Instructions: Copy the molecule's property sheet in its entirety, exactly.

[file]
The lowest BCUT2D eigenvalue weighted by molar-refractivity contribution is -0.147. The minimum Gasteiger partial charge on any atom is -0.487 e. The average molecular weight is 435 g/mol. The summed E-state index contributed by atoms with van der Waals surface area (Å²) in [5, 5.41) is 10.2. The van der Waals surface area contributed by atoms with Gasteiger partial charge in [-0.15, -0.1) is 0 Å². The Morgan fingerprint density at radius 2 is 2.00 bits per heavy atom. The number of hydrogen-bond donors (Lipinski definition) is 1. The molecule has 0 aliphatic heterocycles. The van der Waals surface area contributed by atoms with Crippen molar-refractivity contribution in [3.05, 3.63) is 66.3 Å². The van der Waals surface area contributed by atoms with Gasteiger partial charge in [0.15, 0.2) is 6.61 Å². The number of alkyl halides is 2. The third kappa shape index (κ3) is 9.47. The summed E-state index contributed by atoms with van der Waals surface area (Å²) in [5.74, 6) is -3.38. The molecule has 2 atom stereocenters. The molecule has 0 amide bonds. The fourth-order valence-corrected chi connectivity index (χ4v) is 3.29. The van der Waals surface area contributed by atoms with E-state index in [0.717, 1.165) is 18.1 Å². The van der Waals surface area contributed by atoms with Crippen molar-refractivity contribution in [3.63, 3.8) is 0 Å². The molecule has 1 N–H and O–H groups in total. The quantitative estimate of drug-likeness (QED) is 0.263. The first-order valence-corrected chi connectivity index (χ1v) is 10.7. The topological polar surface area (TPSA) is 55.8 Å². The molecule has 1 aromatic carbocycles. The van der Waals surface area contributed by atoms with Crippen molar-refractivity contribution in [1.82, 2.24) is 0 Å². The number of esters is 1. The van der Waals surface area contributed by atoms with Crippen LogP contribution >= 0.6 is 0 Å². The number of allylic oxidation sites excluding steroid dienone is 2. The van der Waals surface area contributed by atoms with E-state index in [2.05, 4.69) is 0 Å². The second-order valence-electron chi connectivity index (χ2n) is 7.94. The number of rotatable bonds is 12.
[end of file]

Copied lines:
The lowest BCUT2D eigenvalue weighted by molar-refractivity contribution is -0.147. The minimum Gasteiger partial charge on any atom is -0.487 e. The average molecular weight is 435 g/mol. The summed E-state index contributed by atoms with van der Waals surface area (Å²) in [5, 5.41) is 10.2. The van der Waals surface area contributed by atoms with Gasteiger partial charge in [-0.15, -0.1) is 0 Å². The Morgan fingerprint density at radius 2 is 2.00 bits per heavy atom. The number of hydrogen-bond donors (Lipinski definition) is 1. The molecule has 0 aliphatic heterocycles. The van der Waals surface area contributed by atoms with Crippen molar-refractivity contribution in [3.05, 3.63) is 66.3 Å². The van der Waals surface area contributed by atoms with Gasteiger partial charge in [0.15, 0.2) is 6.61 Å². The number of alkyl halides is 2. The third kappa shape index (κ3) is 9.47. The summed E-state index contributed by atoms with van der Waals surface area (Å²) in [5.74, 6) is -3.38. The molecule has 2 atom stereocenters. The molecule has 0 amide bonds. The fourth-order valence-corrected chi connectivity index (χ4v) is 3.29. The van der Waals surface area contributed by atoms with E-state index in [0.717, 1.165) is 18.1 Å². The van der Waals surface area contributed by atoms with Crippen molar-refractivity contribution in [3.63, 3.8) is 0 Å². The molecule has 1 N–H and O–H groups in total. The quantitative estimate of drug-likeness (QED) is 0.263. The first-order valence-corrected chi connectivity index (χ1v) is 10.7. The topological polar surface area (TPSA) is 55.8 Å². The molecule has 1 aromatic carbocycles. The van der Waals surface area contributed by atoms with Crippen molar-refractivity contribution in [1.82, 2.24) is 0 Å². The number of esters is 1. The van der Waals surface area contributed by atoms with Crippen LogP contribution >= 0.6 is 0 Å². The number of allylic oxidation sites excluding steroid dienone is 2. The van der Waals surface area contributed by atoms with E-state index in [2.05, 4.69) is 0 Å². The second-order valence-electron chi connectivity index (χ2n) is 7.94. The number of rotatable bonds is 12.